A bid to re-energize Toano took a step forward Thursday, when the nomination to add the Toano Commercial Historic District to the Virginia Landmarks Register and the National Register of Historic Places was approved on the state level.
The Board of Historic Resources and the State Review Board both voted unanimously to approve the nomination during a joint meeting in Richmond. The designation would make tax credits available to property owners within the district who wish to improve their properties, so long as those improvements adhere to historic guidelines. The vote follows a public hearing held in Toano last month, where the idea was well received by area residents.
With its state-level approval in hand, the application now goes to the National Park Service, which is expected to render final approval to establish the district early next year, Jack Wray said. Wray, along with his brother, is a Toano native leading an effort to revitalize Toano.
“We’ve worked so hard to make this happen,” Wray said after the vote. “What that’s going to bring to Toano has yet to be seen but I’m so excited by the possibilities.”
The district would consist of 11 properties on the north side of Richmond Road in Toano. The earliest historic buildings that are within the district date back to 1903, said Marc Wagner of the Department of Historic Resources.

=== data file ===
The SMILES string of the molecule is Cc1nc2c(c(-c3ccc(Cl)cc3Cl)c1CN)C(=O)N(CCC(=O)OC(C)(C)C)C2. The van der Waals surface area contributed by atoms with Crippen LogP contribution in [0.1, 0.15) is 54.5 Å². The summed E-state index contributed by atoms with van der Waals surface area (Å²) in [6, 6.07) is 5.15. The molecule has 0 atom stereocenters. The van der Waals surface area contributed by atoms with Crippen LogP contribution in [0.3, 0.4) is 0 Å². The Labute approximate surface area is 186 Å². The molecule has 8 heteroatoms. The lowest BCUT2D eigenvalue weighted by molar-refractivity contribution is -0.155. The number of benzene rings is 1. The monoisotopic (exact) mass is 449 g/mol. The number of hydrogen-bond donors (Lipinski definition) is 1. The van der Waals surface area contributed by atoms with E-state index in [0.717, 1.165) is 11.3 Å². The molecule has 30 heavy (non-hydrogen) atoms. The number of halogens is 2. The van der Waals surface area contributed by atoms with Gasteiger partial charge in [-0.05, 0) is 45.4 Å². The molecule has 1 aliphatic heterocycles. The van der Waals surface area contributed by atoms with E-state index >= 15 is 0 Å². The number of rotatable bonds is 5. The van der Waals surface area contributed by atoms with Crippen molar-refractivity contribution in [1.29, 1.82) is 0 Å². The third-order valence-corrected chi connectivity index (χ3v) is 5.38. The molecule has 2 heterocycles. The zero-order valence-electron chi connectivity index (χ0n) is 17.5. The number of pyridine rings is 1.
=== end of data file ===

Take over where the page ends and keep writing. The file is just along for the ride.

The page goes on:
“It’s an early 20th century district focused on commercial buildings that comprised the commercial core of the unincorporated Toano village,” Wagner said.
The 4.1-acre district wouldn’t restrict what owners could do to their property in the district. Owners would still able to paint buildings or tear them down according to their desires, though projects that aren’t historically appropriate wouldn’t get tax credits.
The effort to secure the designation comes as part of a revitalization project for the town led by the Wrays. Around the turn of the 20th century, the town was a center of commerce. However, a project that widened Route 60 demolished main-street buildings and shops on the south side of Richmond Road in the 1960s, and took much of the town’s energy with it.
The district would include a building owned by Wray that he wants to convert into a restaurant. Wray hopes the tax credits would encourage owners to consider improvements in such a way that’s true to the Toano’s historical roots.
Wray also wants to establish a small commercial development, which would be called Toano Station, across the street. The vision is for a development with apartments above commercial spaces, which could be the site of coffee shops, small grocery stores, breweries and the like to create a new commercial and social hub for the town.
Jack Jacobs, 757-298-6007, firstname.lastname@example.org, @jajacobs_